Monday, March 25, 2013

Mailbox Monday – March 25, 2013


Mailbox Monday is a weekly meme started by Marcia at Mailbox Monday in which bloggers can ramble on about the books they received/bought/stole over a given week.  Each month a new blogger hosts the meme, and this month it’s Caitlin at Chaotic Compendiums.

--- The Books ---

A Spoonful of Sugar by Brenda Ashford  - Who doesn’t know that lyric from Mary Poppins, “a spoonful of sugar makes the medicine go down”?  Of course, there are certain types of medicine that can’t be helped by a spoonful of sugar… like the medicine the federal government needs in order to get its head out of its head.  At any rate, it’s an appropriate title for this book, a memoir from an English nanny who nursed babies and changed diapers during the Blitz of World War II.  In this novel the author tells the story of her life and drops pearls of wisdom gleaned from years of raising other people’s children.  Amanda Amaya has taken on this book as part of the blog tour being put on by Providence Book Promotions.

The Magic Circle by Jenny Davidson - Three young women are obsessed with games of all kinds, devoting themselves to both the academic study of play and the design of games based on the secret history of the neighborhood around Columbia University. When live-action role-playing based on classic Greek tragedy is introduced, the games get dangerous.  I myself have never LARPed (Live Action Role Play), but I’ve played just about every other kind of role playing game out there (don’t let your mind run away with you there, kay?), and it sounds interesting as hell.  Evidently Ryan St. Onge thought so too, ‘cos he’s taken it on for review as part of the blog tour with TLC Book Tours.  Expect to hear more sometime in May.

Lost and Found in Russia by Olga Godim – Congratulations of the most verbose order are to our own Olga Godim, who has recently had her first published novel.  It’s through Eternal Press and is about a mother who learns her daughter was switched at birth thirty-four years ago and travels to Russia to find her.  That lost daughter is dealing with her own rebellious daughter, and once through the events of the novel both women search to find their daughters and themselves.  Of course, we’ll still maintain the utmost critical integrity in our review of the work, but it’s too cool that one of our own got her name up in lines.  And really—if you get your book published, you deserve a little love.  Go Olga!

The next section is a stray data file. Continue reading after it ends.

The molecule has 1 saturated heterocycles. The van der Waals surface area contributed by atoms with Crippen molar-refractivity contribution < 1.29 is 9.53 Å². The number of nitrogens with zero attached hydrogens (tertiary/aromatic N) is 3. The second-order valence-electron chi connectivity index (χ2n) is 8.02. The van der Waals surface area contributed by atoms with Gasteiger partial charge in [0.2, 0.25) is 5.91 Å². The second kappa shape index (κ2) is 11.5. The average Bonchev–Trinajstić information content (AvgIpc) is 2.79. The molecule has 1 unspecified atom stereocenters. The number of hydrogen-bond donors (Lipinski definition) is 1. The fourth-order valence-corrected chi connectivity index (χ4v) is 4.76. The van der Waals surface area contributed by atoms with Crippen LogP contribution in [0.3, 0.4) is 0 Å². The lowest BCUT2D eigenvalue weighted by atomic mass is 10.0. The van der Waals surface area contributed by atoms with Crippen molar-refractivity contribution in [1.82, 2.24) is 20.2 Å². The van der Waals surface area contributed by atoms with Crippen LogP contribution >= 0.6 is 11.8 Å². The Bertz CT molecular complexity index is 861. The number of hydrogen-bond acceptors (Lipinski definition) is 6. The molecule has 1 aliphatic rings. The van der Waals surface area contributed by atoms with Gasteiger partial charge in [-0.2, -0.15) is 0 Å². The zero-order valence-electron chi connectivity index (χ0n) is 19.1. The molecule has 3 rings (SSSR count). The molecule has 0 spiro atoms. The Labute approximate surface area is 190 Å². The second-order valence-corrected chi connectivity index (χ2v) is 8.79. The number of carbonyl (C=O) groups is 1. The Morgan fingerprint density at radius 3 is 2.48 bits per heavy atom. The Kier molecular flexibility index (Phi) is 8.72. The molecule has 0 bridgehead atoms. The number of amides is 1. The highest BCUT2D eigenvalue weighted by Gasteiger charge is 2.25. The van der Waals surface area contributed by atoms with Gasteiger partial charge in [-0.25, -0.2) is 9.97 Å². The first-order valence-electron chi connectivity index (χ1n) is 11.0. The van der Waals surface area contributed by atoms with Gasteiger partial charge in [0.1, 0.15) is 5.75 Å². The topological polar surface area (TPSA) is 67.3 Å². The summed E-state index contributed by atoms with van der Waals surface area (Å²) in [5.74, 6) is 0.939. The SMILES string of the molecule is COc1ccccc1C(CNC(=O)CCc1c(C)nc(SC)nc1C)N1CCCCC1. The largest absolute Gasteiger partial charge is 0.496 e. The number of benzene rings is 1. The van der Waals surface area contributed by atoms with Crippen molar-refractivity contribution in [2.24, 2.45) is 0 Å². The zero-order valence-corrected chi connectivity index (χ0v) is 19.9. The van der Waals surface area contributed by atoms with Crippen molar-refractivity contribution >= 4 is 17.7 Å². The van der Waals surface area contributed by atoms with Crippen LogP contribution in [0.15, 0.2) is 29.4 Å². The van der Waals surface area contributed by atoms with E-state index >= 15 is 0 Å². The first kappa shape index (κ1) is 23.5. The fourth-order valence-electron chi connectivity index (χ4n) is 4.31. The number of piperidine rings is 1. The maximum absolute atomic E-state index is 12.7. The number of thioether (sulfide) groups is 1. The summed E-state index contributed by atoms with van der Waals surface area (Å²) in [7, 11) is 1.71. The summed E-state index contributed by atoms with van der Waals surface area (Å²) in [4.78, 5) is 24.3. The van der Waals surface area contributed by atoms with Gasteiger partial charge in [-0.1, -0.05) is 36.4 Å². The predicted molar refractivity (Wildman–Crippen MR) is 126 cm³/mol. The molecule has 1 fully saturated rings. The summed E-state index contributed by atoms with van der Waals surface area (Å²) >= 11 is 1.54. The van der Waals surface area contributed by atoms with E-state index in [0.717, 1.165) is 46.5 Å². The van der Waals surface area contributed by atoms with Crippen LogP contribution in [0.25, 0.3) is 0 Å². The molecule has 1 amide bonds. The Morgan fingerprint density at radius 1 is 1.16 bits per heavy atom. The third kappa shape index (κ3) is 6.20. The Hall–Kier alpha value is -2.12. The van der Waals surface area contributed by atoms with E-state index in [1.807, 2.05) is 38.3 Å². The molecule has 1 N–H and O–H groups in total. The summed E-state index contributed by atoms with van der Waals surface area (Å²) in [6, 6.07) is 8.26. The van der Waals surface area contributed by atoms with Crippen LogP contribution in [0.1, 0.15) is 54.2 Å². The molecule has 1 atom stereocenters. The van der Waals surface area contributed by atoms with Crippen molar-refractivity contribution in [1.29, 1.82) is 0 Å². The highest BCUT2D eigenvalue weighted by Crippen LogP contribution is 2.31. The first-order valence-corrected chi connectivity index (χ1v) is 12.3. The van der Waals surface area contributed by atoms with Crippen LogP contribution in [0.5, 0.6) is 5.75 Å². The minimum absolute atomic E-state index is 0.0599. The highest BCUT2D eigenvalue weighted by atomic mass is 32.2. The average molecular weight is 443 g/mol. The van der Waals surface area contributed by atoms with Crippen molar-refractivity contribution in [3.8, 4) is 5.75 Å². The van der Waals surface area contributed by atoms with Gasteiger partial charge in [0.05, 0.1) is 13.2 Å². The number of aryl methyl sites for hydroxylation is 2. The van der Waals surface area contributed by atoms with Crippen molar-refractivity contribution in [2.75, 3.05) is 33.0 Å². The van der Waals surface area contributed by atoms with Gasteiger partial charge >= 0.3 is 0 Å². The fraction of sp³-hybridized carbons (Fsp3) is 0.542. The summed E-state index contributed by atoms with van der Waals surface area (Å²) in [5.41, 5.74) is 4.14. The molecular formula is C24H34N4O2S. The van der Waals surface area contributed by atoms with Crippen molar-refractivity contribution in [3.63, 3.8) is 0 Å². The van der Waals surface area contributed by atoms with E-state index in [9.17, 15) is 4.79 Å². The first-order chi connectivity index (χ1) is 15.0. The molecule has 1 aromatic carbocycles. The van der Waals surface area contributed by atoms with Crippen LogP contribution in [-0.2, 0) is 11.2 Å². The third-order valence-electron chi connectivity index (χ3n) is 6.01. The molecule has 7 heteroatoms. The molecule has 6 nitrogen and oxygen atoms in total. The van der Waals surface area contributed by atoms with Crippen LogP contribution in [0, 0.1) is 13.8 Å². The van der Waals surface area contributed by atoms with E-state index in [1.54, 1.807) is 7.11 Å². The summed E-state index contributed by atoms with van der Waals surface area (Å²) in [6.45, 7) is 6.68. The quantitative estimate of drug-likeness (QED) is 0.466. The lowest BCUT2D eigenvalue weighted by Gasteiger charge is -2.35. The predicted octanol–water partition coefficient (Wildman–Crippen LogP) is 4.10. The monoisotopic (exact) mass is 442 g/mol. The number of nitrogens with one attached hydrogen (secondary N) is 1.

Mistrial by Mark Geragos & Pat Harris - Who hasn’t seen the media circus that is the Jodi Arias trial these days?  It seems like I can’t turn on the TV without hearing something about that crap.  And while you’d think that such “hyperized” public coverage of the justice system would enhance the public’s knowledge of the legal process.  But it doesn’t.  At least, according to authors Mark Geragos and Pat Harris.  They argue that the media sensationalism shows only a small part of the justice system, and that the reality is much darker and far from “blind.”  Ultimately, the authors question whether a justice system formulated 200 years before the internet, blogs, and the 24 hour news cycle can be viable in today’s world.  Amanda Amaya has taken this one on for review, which promises to be an enlightening read.  Find out more at mistrialbook.com.

The Jeweler by Kenneth S. Murray– Cole Hanson, an emerald dealer in Columbia, is kidnapped and taken to the mountain jungle lair of the Black Jaguar, a cocaine drug lord. He witnesses a horrible triple murder, executes the killer, and escapes.  Hanson is later recruited to become an assassin for the CIA who learns of his strange predilection for death and uses this alter ego to press The Jeweler ever deeper into espionage and assassinations around the world. After twenty years of service, The Jeweler attempts his toughest sanction—an assassination of an impossible target known as “Hussein.”  On April 10, the author will be stopping by for a guest post to talk about his new novel and the real life personalities that inspired it.

The Girl Who Played with Fire by Stieg Larsson – I guess I’m on something of a Scandinavian crime fiction kick these days—at least, when it comes to my library books.  I got this one as an audio book.  I’m not really big on the Swedish crime fiction, but I did enjoy The Girl with the Dragon Tatoo (see the review here), so I thought I’d give the second book in the series a whirl.  So far, so good.  I do have to say, though, the Scandinavian writers seem to be a bit more verbose than their American counterparts.  Or maybe I’m just used to the succinctness of vintage crime fiction.  It’s amazing the amount of inane information Larsson throws into his narrative in order to build up the characters, if not the story.  It works, it’s just that impatient readers might have a few “I don’t give a damn” moments while reading it.

Vanguard of Hope by Kathy Steinmann – This historical fiction novel is set in Lisetville, (England?) in the year 1890, a time when chauvinism and racial prejudice were an accepted part of life.  This is the first in a series of novels about the Sapphire Brigade, an organization dedicated to the protection of children. Set against a backdrop of mystery, murder, and romance, it is the struggle of a woman who copes as well as she can with secrets and personal demons.  Check out more about the book and its author at kathysteinemann.com.



And now that we’ve shown you ours, it’s time to show us yours.  What did you get in your mailbox this week?

4 comments:

  1. Nice mailbox pic. I never got into those Stieg Larsson books, but maybe one day I'll read them. Happy reading :)

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